I've been sitting on this story for a few days, feeling a bit ambivalent about it, for a couple of reasons. Initially, it didn't seem like it was going to get much traction -- according to the FTC, the film industries have been consistently terrible at adhering to their own rules about marketing to children and teens. Since 2000, the FTC has been monitoring the entertainment industries adherence to a fairly disorganized cluster of self-regulatory guidelines when it comes to marketing films to kids, producing an entire series of reports entitled Marketing Violent Entertainment to Children. In their most recent follow-up study, released last April, the FTC had this to say about the film industry:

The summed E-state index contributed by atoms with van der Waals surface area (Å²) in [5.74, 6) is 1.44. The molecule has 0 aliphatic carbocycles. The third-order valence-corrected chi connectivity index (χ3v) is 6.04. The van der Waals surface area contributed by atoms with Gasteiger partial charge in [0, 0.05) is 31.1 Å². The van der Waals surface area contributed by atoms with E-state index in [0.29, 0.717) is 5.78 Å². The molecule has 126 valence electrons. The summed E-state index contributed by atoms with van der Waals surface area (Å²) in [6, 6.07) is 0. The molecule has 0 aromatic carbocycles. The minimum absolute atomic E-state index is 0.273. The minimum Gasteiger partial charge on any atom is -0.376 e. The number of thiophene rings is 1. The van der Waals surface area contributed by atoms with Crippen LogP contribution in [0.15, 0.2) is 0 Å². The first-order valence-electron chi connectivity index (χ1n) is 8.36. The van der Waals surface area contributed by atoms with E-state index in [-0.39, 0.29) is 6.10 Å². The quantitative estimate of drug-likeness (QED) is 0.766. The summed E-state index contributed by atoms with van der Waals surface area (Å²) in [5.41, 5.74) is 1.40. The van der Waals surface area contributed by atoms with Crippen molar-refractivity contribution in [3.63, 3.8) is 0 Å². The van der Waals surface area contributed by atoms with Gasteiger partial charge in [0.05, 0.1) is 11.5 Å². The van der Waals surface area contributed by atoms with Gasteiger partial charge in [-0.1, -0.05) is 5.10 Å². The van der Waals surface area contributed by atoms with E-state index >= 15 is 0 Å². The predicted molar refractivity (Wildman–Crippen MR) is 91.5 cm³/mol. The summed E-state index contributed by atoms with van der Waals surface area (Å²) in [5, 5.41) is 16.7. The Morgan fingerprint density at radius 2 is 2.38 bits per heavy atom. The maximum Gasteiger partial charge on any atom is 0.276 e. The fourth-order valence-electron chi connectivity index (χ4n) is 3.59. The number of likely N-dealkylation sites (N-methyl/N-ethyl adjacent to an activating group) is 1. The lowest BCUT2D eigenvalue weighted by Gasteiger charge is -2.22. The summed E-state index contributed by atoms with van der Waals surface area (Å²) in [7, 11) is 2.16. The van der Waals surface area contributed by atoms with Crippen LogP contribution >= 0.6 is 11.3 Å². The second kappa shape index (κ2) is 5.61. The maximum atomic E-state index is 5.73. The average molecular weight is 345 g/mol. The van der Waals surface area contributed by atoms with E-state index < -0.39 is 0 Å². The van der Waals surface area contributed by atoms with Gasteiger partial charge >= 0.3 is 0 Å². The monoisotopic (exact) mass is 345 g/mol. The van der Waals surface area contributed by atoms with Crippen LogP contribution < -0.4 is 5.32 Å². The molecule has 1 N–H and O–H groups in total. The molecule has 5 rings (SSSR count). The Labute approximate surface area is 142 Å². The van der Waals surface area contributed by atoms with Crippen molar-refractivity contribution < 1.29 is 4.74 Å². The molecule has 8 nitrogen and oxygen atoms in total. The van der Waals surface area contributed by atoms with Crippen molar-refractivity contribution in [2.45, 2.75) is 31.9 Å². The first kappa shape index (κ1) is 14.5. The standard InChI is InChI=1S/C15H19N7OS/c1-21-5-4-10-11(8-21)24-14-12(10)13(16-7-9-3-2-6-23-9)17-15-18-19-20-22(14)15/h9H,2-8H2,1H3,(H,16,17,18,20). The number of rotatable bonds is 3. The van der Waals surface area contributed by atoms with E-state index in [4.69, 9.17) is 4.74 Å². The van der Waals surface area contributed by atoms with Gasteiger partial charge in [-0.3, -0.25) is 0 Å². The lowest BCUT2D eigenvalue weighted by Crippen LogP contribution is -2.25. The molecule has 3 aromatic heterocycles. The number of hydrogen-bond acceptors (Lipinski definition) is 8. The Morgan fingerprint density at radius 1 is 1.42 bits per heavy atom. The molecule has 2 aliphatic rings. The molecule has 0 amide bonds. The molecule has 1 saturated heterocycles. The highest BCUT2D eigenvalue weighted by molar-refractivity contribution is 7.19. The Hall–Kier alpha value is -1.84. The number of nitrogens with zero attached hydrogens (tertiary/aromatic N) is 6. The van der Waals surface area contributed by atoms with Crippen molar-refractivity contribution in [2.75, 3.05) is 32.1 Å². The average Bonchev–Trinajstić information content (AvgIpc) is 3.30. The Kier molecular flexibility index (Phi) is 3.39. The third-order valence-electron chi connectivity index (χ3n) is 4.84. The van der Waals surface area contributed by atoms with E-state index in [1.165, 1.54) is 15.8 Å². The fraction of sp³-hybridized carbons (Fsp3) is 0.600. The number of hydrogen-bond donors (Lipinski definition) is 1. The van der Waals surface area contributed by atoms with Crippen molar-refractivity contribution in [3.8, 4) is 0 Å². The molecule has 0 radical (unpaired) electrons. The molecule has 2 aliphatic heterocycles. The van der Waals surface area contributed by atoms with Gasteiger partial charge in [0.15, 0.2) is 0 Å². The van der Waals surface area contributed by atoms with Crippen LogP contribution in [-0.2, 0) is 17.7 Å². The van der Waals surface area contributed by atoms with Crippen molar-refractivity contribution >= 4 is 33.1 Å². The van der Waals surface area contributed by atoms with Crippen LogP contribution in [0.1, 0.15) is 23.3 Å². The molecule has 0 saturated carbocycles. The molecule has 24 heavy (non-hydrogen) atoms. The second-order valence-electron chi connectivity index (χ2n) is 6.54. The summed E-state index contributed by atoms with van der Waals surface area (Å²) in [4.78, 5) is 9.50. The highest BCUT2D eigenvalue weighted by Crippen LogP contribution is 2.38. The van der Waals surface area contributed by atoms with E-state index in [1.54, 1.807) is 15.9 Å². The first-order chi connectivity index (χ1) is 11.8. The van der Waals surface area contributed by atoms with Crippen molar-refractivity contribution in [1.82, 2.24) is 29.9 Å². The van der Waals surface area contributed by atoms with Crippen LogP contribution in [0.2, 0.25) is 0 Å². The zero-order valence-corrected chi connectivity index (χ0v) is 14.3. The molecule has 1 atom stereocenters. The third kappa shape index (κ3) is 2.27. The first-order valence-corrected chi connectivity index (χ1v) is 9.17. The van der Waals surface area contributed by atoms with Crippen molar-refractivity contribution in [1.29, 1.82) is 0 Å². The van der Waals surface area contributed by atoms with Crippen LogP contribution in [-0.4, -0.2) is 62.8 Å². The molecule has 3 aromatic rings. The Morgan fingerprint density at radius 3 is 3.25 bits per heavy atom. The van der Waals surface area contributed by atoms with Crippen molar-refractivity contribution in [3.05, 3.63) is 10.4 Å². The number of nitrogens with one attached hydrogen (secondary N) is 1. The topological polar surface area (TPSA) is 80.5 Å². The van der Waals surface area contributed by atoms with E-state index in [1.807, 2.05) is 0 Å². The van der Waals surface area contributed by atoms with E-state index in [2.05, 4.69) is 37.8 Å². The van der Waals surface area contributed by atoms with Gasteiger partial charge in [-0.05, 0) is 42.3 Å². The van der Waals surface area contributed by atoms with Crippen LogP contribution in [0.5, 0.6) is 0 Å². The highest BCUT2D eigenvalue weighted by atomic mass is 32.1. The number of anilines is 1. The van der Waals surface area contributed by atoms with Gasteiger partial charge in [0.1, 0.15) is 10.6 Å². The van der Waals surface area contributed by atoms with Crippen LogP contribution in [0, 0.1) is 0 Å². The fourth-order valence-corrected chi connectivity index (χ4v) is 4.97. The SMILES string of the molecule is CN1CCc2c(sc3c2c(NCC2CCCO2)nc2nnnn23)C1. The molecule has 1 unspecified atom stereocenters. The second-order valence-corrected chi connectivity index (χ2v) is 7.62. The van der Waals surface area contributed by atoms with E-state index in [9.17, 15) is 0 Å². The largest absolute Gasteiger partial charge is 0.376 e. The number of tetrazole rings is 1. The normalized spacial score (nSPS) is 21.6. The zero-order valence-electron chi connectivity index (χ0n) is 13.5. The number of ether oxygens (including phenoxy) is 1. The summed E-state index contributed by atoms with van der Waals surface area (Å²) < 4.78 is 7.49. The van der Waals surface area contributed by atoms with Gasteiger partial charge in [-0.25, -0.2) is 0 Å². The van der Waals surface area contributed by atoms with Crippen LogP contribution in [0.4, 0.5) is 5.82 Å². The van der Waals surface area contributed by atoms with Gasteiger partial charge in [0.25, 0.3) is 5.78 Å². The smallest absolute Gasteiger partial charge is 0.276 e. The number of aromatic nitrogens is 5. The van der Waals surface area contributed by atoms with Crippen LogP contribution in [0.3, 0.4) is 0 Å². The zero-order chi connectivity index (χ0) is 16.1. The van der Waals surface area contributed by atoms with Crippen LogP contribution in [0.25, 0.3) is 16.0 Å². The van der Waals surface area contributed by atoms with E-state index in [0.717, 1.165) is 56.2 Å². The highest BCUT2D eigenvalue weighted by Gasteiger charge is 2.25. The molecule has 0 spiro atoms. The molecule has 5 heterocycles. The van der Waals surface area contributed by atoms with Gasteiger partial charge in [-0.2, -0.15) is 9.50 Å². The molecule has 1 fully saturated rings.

Although there is no industry-wide standard, several individual movie studios have adopted guidelines restricting advertising on television shows where the under-17 audience is more than 35%. The study found a few examples of R-rated movies and unrated DVD advertisements on television shows where the under-17 audience exceeded 35%, but most television ads were placed on shows that fell under this threshold. Nevertheless, the report notes that a 35% standard still permits advertising on the vast majority of shows most popular with teens.

Considering the large number of "R"-rated films and videogames being promoted to kids left-right-and-center, a PG-13 rated robot smash-and-bash didn't seem like that much of a priority.